Plastic People sets the musical tone for the rest of the album, featuring frequent breaks in the action, snatches of atonal music, and raucous group vocalisations. Zappa was interested in having as much vocal variety as possible, no fewer than four of the now eight-piece band are credited with vocals, each one with a different register and timbre, making up a warped version of a 1950’s harmony group or Mothers contemporaries The Beach Boys. Elliott Ingber, the second guitarist on Freak Out!, had left the band and been replaced by Jim Fielder who played both guitar and piano, and would himself soon leave the band to become a founding member of Blood, Sweat & Tears. The regular quintet was further augmented with a second drummer, a woodwind player, and a keyboardist — Billy Mundi, Bunk Gardner, and Don Preston respectively. These performers added a new level of technical proficiency to the group, and Zappa, a learned music theorist, was keen to step up his role as band leader and have the original members improve to match. Throughout the late ’60s Jimmy Carl Black believed The Mothers to be “the best band in the world,” they certainly were at the forefront of ability, innovation, and experimentation of their time, traits which would only become more apparent in later releases such as Uncle Meat and Burnt Weeny Sandwich.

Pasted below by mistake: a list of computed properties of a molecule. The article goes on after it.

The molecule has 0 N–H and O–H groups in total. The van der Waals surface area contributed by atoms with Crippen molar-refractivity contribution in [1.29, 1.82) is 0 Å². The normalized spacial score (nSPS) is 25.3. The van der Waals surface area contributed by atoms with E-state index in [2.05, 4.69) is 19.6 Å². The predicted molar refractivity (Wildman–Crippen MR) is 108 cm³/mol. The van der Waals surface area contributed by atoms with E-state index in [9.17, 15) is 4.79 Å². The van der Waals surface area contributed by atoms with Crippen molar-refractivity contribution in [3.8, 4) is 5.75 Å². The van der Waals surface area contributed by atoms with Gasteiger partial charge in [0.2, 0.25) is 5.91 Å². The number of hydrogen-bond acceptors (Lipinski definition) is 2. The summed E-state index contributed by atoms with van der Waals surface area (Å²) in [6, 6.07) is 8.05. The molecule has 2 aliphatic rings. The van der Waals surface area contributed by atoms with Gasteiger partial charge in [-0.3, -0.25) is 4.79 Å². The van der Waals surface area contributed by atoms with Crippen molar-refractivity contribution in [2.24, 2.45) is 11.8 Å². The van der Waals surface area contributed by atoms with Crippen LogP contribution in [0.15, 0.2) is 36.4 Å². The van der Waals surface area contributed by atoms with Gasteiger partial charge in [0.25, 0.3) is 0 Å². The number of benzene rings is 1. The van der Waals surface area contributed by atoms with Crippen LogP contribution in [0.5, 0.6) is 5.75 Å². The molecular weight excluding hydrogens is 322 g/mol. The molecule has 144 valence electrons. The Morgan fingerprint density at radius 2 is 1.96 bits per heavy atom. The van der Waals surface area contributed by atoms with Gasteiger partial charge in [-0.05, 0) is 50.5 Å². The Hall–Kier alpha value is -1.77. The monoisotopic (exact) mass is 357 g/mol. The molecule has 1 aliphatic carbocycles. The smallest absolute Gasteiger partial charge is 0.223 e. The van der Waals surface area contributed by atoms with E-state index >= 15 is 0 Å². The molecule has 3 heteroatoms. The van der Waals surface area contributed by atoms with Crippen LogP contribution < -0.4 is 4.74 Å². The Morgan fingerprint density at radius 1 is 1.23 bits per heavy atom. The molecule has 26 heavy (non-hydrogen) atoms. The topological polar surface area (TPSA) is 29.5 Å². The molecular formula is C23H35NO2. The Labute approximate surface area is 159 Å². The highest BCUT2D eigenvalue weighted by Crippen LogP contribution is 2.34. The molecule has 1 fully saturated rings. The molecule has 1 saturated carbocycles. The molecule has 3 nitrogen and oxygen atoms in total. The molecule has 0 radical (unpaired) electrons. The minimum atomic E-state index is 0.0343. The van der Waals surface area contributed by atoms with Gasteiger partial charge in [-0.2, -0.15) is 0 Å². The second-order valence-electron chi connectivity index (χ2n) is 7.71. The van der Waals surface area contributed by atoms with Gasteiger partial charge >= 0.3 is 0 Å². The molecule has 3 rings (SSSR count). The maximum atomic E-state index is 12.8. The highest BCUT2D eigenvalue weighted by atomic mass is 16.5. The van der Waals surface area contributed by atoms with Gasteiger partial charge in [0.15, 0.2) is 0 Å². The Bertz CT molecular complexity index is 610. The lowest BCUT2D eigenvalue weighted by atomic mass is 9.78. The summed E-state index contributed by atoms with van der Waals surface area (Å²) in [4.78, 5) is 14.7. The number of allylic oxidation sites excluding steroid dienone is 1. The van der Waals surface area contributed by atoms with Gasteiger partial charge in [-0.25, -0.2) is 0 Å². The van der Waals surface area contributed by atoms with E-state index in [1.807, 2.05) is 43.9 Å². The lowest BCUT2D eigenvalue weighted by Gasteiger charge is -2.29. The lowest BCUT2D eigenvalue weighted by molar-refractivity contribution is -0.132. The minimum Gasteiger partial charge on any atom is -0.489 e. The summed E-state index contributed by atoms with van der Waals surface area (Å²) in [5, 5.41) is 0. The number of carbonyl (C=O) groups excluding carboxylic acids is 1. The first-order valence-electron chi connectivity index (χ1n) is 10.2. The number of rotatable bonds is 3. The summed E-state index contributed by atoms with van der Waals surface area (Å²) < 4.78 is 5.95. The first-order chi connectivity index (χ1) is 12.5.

The Duke of Prunes is a bizarrely comic three-part short suite in which prunes and beans may or may not be allusions to sex organs and other body parts. It is in large part a parody of popular love songs which hint at sex but are purposely obscure and noncommittal regarding what it is and what it consists of, in some ways predicting the hypersexuality of Led Zeppelin, who stretched the veil to the point of ludicrousness with such imagery as the squeezing of a lemon as a metaphor for a handjob, or the eating of custard pie as code for cunnilingus. Breaking the form Zappa suddenly throws in a short movement consisting entirely of quotes from The Firebird, Petrushka, and Le sacre du printemps (The Rite of Spring), works by one of Zappa’s most beloved composers. These melodies of Stravinsky’s early “Russian period” (c. 1907-1920, succeeded by his Neoclassical period, a term which he despised) weave in and out of each other to create a polytonal polymetric texture in which modern music is subsumed into a postmodern collage, also postmodern in its ironic inclusion into one of the album’s most bizarrely satirical pieces. The suite ends with a fast recapitulation of the main theme, leading into a final overblown crescendo, of which Zappa says “this is the exciting part, this part is like The Supremes, see the way it builds up?” In addition to everything else several wheezing laughs can be heard in this final part from the singers, indicating that the band had come back more confident in their abilities and were really having fun with the record, which is a big part of what makes it so infectious and enjoyable. Despite Freak Out!‘s obvious freedom compared to the norm of its time, it was somewhat stilted by first-time nerves, the trepidation that comes with a maiden voyage into the studio, but not so much here: been there, done that, now let’s make a record where we sing “oh cheesy fat!” at the end of a song.